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Emerging Pharma Leaders: Jason Smith


Managing Director, Singapore and Asian Emerging Markets, Novartis

Access Visionary in Asia

Jason Smith, Managing Director, Singapore and Asian Emerging Markets, Novartis                                                                                                           

Majoring in Economics at Yale, Jason Smith began his career in fast-moving consumer goods as a core brand marketing manager at Procter & Gamble. But after six years, he and his family “decided to change everything about our lives.” In February 2003, they upped sticks and moved to Basel, Switzerland, where Smith took a position in global marketing and sales with Novartis. He expected to be outside of the US “for about two or three years,” but six Novartis roles later, he is still happily ensconced in pharma, now as the company’s head of Asia cluster in Singapore. 

Smith’s Novartis career spans HQ roles in emerging markets and running one of the company’s global franchises in Parkinson’s disease, but it was when working as a general manager (GM) in Denmark that he realized he had found his calling. The GM role afforded him, he says, “the ability to impact a business, a culture and, most importantly, work very closely with the team around me.” As well as in Denmark, Smith took GM roles in Portugal, and, just before the Singapore posting, for Australia and New Zealand.

Now overseeing 17 countries, about a billion dollars in sales and around 3,000 employees, Smith rates identifying and developing talent as the thing that most appeals to him about his job. He has helped to institute a young Asian talent program, which puts a select group of employees through “a very robust program, with learning, mentors, exposure to senior management and mandatory rotation in other countries that will help us validate the potential we think we see.” Smith believes that leading across many countries and cultures is about agility. “We’re looking for change agility,” he says, “for people who can deliver results across changing situations. But the hardest, most important component of the program is people agility. That’s why we implement project and country rotation; it is important to start that early and really foster that ability to work and deliver results across cultures and countries.”

Smith credits having the same coach (Sunita Malhotra, now owner and managing director of People Insights, Belgium) for the last seven years and across four jobs as helping him understand that his role these days is not to “take over in a crisis” but to help ask the questions and facilitate the discussion, “so that the team comes up with a decision, even if it is not necessarily the exact decision I would take.” This focus on leadership excellence is key to assuring a meaningful legacy, Smith says. It’s also the most important driver of long-term business results-which is why the early and constant focus on people is so important. It’s something he successfully achieved during his three years in Australia and New Zealand, where he helped build a “tremendous leadership team” and saw them “flourish quite selflessly, tackling some of the deepest competitive and organizational challenges and doing it in a way that was the furthest thing from competitive with each other.” A year on, Smith is proud to see the results that the team achieved, as well as “a number of promotions from that team, people going to other parts of the world. Those are the things that stick with me the most.”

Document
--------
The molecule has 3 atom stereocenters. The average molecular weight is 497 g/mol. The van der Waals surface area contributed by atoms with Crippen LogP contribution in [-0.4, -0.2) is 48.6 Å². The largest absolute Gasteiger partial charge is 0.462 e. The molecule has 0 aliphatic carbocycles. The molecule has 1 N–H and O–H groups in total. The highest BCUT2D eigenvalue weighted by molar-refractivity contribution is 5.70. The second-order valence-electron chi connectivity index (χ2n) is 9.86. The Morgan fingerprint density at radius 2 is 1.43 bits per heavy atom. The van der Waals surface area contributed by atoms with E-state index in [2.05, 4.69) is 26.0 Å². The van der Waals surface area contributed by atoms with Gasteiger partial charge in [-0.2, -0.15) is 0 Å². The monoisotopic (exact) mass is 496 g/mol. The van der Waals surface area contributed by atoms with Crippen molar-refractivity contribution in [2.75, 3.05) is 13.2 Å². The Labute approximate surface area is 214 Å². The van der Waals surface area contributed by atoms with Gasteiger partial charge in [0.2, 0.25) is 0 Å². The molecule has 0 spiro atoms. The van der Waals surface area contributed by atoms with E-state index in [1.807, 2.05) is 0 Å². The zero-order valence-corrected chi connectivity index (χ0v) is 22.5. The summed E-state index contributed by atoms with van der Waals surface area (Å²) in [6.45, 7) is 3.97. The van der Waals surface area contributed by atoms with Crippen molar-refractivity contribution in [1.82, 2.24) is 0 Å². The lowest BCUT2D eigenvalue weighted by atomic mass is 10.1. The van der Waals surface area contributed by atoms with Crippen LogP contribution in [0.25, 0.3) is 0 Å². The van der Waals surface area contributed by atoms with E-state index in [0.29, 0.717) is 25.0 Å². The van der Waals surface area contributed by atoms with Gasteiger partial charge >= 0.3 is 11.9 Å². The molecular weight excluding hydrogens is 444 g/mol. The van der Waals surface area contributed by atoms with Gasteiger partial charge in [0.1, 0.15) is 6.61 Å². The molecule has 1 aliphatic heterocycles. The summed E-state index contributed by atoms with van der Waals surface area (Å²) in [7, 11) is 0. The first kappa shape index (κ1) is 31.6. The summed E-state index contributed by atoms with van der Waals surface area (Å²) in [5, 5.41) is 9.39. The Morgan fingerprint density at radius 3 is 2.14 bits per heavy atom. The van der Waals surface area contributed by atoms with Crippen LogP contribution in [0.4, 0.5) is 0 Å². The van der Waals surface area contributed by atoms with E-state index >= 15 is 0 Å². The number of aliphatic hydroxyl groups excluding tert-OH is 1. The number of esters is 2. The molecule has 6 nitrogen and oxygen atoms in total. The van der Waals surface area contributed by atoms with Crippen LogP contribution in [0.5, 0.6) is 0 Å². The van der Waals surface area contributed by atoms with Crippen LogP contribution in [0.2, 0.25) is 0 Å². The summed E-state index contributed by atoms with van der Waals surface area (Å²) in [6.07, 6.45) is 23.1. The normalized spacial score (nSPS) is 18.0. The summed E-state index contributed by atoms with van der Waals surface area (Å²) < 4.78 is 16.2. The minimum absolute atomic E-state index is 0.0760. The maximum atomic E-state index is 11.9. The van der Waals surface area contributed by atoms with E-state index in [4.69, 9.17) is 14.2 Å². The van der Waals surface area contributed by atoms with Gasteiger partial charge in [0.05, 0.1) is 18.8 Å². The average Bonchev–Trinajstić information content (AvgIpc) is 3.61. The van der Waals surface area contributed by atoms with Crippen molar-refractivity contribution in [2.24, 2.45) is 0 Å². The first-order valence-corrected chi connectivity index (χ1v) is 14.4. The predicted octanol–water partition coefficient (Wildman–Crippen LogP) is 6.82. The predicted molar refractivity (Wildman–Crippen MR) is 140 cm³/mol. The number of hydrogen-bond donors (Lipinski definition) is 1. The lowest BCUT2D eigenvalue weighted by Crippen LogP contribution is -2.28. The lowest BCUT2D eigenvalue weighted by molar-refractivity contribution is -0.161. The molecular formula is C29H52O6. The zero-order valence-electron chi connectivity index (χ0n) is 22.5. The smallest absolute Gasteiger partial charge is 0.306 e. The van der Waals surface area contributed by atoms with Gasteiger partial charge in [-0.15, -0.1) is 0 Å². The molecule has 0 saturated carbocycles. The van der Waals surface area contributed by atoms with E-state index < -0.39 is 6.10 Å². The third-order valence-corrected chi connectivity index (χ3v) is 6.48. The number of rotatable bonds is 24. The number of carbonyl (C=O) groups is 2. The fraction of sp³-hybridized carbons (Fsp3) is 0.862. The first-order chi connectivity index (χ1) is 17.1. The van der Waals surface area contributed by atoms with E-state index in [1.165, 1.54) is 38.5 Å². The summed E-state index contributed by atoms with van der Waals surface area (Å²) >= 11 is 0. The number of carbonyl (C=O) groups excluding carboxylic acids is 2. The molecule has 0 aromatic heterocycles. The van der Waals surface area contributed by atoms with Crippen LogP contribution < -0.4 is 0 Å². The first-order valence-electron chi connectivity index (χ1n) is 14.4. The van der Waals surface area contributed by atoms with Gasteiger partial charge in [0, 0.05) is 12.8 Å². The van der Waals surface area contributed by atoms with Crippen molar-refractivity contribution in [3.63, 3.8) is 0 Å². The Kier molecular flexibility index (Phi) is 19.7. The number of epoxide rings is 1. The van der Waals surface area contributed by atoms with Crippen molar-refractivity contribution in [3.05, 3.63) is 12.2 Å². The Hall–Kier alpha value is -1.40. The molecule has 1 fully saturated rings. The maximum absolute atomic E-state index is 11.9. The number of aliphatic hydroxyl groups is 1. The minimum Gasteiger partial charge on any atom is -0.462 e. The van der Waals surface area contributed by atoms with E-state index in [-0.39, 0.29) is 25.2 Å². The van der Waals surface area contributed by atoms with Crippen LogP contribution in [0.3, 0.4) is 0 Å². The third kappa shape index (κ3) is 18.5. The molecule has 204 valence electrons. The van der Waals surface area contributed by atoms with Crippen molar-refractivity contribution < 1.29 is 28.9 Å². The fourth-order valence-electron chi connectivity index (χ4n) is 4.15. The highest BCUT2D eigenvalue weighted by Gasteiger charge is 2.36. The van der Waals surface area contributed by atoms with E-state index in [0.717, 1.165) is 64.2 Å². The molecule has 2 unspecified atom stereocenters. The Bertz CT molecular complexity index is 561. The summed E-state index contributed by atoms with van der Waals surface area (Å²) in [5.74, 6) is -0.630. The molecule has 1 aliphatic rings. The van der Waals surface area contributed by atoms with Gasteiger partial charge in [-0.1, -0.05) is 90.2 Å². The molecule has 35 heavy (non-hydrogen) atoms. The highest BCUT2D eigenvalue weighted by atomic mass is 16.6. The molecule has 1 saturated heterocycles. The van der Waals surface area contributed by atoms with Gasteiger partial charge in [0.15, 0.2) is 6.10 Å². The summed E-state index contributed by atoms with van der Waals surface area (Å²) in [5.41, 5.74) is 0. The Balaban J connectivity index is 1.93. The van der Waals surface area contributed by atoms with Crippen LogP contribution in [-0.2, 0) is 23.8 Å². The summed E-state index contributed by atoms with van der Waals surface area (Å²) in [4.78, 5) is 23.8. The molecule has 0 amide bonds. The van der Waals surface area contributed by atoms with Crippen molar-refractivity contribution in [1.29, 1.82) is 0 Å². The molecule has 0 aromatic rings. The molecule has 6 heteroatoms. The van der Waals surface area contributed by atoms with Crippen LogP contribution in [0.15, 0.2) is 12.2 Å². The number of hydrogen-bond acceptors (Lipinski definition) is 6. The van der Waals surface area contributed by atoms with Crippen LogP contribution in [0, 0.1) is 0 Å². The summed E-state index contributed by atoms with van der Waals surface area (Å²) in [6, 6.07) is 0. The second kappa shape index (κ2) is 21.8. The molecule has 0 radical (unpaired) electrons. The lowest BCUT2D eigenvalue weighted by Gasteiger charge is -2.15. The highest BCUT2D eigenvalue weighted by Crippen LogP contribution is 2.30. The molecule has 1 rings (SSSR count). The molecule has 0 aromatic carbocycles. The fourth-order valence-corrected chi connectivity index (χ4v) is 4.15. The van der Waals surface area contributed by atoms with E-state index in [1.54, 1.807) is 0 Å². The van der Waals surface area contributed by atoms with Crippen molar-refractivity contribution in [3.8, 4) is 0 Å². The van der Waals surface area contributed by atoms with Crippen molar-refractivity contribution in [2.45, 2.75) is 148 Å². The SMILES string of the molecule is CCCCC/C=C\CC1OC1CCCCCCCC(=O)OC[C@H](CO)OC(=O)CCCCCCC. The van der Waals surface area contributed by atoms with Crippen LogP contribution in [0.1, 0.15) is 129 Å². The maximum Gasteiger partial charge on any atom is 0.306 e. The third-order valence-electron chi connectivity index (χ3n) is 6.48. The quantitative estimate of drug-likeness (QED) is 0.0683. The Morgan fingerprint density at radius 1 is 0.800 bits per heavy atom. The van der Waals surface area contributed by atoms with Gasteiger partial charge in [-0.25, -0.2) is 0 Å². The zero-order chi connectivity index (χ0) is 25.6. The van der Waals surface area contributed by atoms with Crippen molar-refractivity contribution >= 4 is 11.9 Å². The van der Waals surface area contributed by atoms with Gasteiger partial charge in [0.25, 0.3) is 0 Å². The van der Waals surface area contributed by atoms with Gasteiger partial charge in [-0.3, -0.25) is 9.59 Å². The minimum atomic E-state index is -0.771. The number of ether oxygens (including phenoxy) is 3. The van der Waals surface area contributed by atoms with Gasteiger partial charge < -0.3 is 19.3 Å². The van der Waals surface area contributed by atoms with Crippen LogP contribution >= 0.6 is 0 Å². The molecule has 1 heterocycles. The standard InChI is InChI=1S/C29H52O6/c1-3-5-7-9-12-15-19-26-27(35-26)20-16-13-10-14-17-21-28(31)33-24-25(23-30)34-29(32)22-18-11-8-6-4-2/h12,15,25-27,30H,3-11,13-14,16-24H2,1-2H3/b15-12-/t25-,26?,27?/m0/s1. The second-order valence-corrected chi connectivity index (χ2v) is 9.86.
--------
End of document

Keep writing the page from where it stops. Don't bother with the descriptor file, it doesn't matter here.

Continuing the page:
While Smith looks for “solid performers,” he says it is important that leaders are humble enough to be aware of, and crucially, to be open about, the mistakes they’ve made. “When we sit down for a performance review or an interview I ask, ‘What did you fail at this year?’ The answers you get usually describe something that is a long way from recognizing real failure. That can be hard to answer, but being able to self-reflect and learn is one of the most important qualities in terms of what I’m looking for.”

For Smith, a successful legacy equates with improved access to medicines for Asian patients. “We spend a lot of time not just on the quarterly results but on the collective shared vision for Asia,” he says. To that end, his team has helped to pilot the company’s Novartis Access Program, which makes around 25 of the company’s drugs available for one dollar per patient per month per treatment. He is set to instigate this program initially in two Asian markets, one this year and one next. He is heartened that the Novartis culture these days allows for “the decisions to follow the words in terms of making our drugs more accessible.” 

Smith adds: “If, 20 years from now when I’m looking back, what will I be able to take away from my time in Asia? If we look at the percentage of the population, of the billion or so people that live in the 17 countries that we’re working in, it’s not a huge percentage that can readily access our medicines. If we could chip away at that in a more meaningful way, that would be a real legacy.”

- Julian Upton


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